The picture of last week's celebration has been vividly described in the columns of The Universal Times; also a programme of the Hudson-Fulton Celebration was reprinted for purposes of comparison. There can be no doubt after a comparative reading that times have changed since 1909. We reproduce one portion of an article of 100 yars ago. It has a quaint sound to twenty-first century ears and carries with it a suggestion of the verbiage and smallness of viewpoint which tended to mar the journalistic style of the middle American period:

Beginning next Saturday, Sept. 25, and continuing until Oct. 9, the State of New York will celebrate the three hundredth anniversary of the discovery of the Hudson River by Henry Hudson in 1609 and the one hundredth anniversary of the successful inauguration of steam navigation upon the same river by Robert Fulton in 1807.

The first week will be New York City's City's week, although that is rather a narrow description of it, since the celebration will lap over into New Jersey and points on the lower Hudson as far as Newburg. The second week will belong to the lower upper Hudson.

"Rather a narrow description of it," indeed. But at that time world affairs were "rather narrow"--being confined to the "world." The Ramseian metal had not yet been discovered, and airship construction was still in its infancy, stumbling as yet over the problem of lighter motors. Although Prof. Blowell had received his famous message from the Grand Astronomical Axilla of Mars, Prof. Bickering had as yet refused to credit it. In fact, he died discrediting Blowell's statement that he had discovered Mars. In the early part of the century, too, exploration had been somewhat retarded by the famous Peary-Cook controversy, in which, it will be remembered, it was conclusively shown that both men had reached the north pole, but neither of them had brought it back, the other having got it first and having refused every inducement to give it up or reveal its whereabouts. After seven years of party feeling, which rivaled the famous Dreyfus case in Paris, one Oscar Flounder of Hoboken landed on Mars in a balloon which had fourteen patches in it, and after having been called a liar on eighteen specific occasions, in nineteen different places, and always in unequivocal terms, Oscar Flounder--that is to say, Mars, was discovered. Science then forgot the north pole incident, or as it has been written in history, the "Peary-Cook Mincident."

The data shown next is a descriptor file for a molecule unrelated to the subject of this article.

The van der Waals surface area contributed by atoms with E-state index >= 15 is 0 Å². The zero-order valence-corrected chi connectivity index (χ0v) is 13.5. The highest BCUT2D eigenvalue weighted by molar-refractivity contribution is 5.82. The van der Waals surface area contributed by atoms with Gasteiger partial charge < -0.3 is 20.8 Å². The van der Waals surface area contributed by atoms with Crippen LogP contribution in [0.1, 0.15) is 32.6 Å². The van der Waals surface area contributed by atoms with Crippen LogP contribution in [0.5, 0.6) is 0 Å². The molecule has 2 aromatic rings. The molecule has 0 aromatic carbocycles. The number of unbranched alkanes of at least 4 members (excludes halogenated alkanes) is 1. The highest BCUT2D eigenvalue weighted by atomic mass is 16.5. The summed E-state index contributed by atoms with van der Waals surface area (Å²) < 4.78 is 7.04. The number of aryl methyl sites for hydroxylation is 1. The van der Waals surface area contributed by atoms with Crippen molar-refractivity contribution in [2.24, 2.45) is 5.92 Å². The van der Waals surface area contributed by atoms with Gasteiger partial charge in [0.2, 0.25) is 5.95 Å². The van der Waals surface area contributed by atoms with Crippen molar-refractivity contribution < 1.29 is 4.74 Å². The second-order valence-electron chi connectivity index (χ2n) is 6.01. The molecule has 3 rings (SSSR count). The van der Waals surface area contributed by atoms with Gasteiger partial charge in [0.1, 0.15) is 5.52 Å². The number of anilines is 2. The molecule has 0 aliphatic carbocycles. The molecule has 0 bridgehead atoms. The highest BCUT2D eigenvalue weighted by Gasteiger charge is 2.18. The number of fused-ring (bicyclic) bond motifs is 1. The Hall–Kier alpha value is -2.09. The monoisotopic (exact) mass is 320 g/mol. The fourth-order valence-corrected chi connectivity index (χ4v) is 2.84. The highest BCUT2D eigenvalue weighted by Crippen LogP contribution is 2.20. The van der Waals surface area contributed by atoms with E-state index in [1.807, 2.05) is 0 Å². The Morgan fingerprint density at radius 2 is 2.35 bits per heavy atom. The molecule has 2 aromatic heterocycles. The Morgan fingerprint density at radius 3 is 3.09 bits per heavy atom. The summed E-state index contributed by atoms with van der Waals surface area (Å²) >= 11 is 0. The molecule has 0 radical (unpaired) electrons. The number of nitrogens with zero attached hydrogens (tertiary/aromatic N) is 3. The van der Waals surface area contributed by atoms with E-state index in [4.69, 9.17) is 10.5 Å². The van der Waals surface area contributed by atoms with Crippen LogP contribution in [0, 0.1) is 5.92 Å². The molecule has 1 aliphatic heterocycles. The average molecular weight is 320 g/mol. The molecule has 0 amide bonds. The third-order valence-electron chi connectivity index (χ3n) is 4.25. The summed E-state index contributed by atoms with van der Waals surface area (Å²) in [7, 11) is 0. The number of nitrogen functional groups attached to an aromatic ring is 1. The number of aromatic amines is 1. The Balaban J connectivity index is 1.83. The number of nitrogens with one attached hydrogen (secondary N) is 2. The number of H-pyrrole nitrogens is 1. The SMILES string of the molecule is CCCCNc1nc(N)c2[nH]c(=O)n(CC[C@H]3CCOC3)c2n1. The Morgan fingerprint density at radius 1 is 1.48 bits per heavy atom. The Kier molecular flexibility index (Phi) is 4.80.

The discovery by Prof. Ramsey of the light but durable metal which bears his name stimulated progress in aerial navigation. With the death of Mr. Flounder, following a slight accident to his famous balloon, (it went up and never came down,) the embargo--the individual copyright--on discovery was lifted. Many ba-lunatics [sic] and aeroplanters then visited Mars and the adjacent suburbs. They found the Martians a highly refined people, who had known the use of safety matches and gum pastilles for some time.

After that, aerial navigation superseded the then paramount automobile. A fortunate circumstance in the development of aerial transportation facilities was a dispute over New York's sky-line. The dispute had been going on for some time. The question was not the necessity for an even sky-line, (this was admitted,) but whether it should be fixed at the maximum or the minimum. As the maximum point would make further storeying necessary in too many cases and the minimum would require a great deal of sawing-off operations, a medium was struck, and the Mayor signed an order compelling owners of buildings to plane off, or build up, their roofs to 1,000 feet above street level. In this way a level plain was arrived at which presently became useful as a landing place for aerial liners and was highly adapted for practice speeding with skimmers.

The perfecting of the submarine, following the introduction of the airship for overland travel, produced a startling metamorphosis in general transportation. With the exception of subterranean (then called subway) transit, all traffic was by air or submarine. The improvement by Frank Reade, a boy inventor, of Jack Wright's "Flying Diver" did away with the necessity for transfer companies, and presently the world was winged, or rather plunged--or both--into that era which had hitherto been considered in the realm of "Circling the Girdle in Eight Minutes," b the authro of "Girdling the Circle in Seven," copyrighted in Great Britain by the publishers of "Squaring the Circle in Six."